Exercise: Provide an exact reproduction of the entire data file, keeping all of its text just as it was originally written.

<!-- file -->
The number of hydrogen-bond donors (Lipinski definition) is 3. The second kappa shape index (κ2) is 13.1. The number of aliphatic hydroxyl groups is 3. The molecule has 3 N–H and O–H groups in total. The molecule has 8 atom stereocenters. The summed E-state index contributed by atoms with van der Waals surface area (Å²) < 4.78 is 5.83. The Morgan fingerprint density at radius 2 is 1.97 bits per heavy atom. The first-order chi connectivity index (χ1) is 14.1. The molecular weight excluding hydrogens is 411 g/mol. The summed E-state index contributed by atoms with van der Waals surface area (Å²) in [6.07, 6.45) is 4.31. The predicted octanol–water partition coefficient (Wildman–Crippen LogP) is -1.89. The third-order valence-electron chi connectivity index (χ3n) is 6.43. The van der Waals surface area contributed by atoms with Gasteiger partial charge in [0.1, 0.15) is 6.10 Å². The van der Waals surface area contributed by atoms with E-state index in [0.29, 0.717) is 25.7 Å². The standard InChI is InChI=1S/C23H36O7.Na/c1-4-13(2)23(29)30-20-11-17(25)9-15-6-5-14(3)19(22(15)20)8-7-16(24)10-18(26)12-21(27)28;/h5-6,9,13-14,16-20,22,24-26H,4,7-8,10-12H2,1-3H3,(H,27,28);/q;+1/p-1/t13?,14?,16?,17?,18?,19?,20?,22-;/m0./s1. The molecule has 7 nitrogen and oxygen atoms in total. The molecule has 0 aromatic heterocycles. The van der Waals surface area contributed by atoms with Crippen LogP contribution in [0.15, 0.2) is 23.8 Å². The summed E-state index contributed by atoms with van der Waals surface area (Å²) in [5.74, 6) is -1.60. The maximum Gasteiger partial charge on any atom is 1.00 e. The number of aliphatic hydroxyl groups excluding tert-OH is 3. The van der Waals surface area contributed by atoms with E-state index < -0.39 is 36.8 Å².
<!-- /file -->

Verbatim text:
The number of hydrogen-bond donors (Lipinski definition) is 3. The second kappa shape index (κ2) is 13.1. The number of aliphatic hydroxyl groups is 3. The molecule has 3 N–H and O–H groups in total. The molecule has 8 atom stereocenters. The summed E-state index contributed by atoms with van der Waals surface area (Å²) < 4.78 is 5.83. The Morgan fingerprint density at radius 2 is 1.97 bits per heavy atom. The first-order chi connectivity index (χ1) is 14.1. The molecular weight excluding hydrogens is 411 g/mol. The summed E-state index contributed by atoms with van der Waals surface area (Å²) in [6.07, 6.45) is 4.31. The predicted octanol–water partition coefficient (Wildman–Crippen LogP) is -1.89. The third-order valence-electron chi connectivity index (χ3n) is 6.43. The van der Waals surface area contributed by atoms with Gasteiger partial charge in [0.1, 0.15) is 6.10 Å². The van der Waals surface area contributed by atoms with E-state index in [0.29, 0.717) is 25.7 Å². The standard InChI is InChI=1S/C23H36O7.Na/c1-4-13(2)23(29)30-20-11-17(25)9-15-6-5-14(3)19(22(15)20)8-7-16(24)10-18(26)12-21(27)28;/h5-6,9,13-14,16-20,22,24-26H,4,7-8,10-12H2,1-3H3,(H,27,28);/q;+1/p-1/t13?,14?,16?,17?,18?,19?,20?,22-;/m0./s1. The molecule has 7 nitrogen and oxygen atoms in total. The molecule has 0 aromatic heterocycles. The van der Waals surface area contributed by atoms with Crippen LogP contribution in [0.15, 0.2) is 23.8 Å². The summed E-state index contributed by atoms with van der Waals surface area (Å²) in [5.74, 6) is -1.60. The maximum Gasteiger partial charge on any atom is 1.00 e. The number of aliphatic hydroxyl groups excluding tert-OH is 3. The van der Waals surface area contributed by atoms with E-state index < -0.39 is 36.8 Å².